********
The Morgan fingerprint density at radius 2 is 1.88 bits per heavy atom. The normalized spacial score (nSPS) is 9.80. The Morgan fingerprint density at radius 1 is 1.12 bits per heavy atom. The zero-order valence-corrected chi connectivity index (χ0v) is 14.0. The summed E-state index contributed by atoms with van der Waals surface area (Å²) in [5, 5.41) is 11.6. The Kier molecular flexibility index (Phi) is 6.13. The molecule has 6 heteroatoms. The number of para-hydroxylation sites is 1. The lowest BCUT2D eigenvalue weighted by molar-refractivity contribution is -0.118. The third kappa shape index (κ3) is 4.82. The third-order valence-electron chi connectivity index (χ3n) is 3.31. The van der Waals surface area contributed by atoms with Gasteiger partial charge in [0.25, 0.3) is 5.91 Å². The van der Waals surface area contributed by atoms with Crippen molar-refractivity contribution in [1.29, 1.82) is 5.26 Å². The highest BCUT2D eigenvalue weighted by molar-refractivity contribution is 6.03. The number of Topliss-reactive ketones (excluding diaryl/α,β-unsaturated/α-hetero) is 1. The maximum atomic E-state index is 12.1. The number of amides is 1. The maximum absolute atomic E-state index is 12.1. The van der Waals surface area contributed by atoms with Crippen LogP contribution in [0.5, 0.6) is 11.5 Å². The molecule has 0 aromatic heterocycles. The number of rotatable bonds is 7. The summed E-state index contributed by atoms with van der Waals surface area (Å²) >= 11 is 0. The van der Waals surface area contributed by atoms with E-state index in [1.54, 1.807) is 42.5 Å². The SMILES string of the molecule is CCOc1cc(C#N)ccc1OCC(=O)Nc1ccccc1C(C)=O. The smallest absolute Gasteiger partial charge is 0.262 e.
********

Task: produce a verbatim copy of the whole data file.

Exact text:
The Morgan fingerprint density at radius 2 is 1.88 bits per heavy atom. The normalized spacial score (nSPS) is 9.80. The Morgan fingerprint density at radius 1 is 1.12 bits per heavy atom. The zero-order valence-corrected chi connectivity index (χ0v) is 14.0. The summed E-state index contributed by atoms with van der Waals surface area (Å²) in [5, 5.41) is 11.6. The Kier molecular flexibility index (Phi) is 6.13. The molecule has 6 heteroatoms. The number of para-hydroxylation sites is 1. The lowest BCUT2D eigenvalue weighted by molar-refractivity contribution is -0.118. The third kappa shape index (κ3) is 4.82. The third-order valence-electron chi connectivity index (χ3n) is 3.31. The van der Waals surface area contributed by atoms with Gasteiger partial charge in [0.25, 0.3) is 5.91 Å². The van der Waals surface area contributed by atoms with Crippen molar-refractivity contribution in [1.29, 1.82) is 5.26 Å². The highest BCUT2D eigenvalue weighted by molar-refractivity contribution is 6.03. The number of Topliss-reactive ketones (excluding diaryl/α,β-unsaturated/α-hetero) is 1. The maximum atomic E-state index is 12.1. The number of amides is 1. The maximum absolute atomic E-state index is 12.1. The van der Waals surface area contributed by atoms with Crippen LogP contribution in [0.5, 0.6) is 11.5 Å². The molecule has 0 aromatic heterocycles. The number of rotatable bonds is 7. The summed E-state index contributed by atoms with van der Waals surface area (Å²) >= 11 is 0. The van der Waals surface area contributed by atoms with E-state index in [1.54, 1.807) is 42.5 Å². The SMILES string of the molecule is CCOc1cc(C#N)ccc1OCC(=O)Nc1ccccc1C(C)=O. The smallest absolute Gasteiger partial charge is 0.262 e.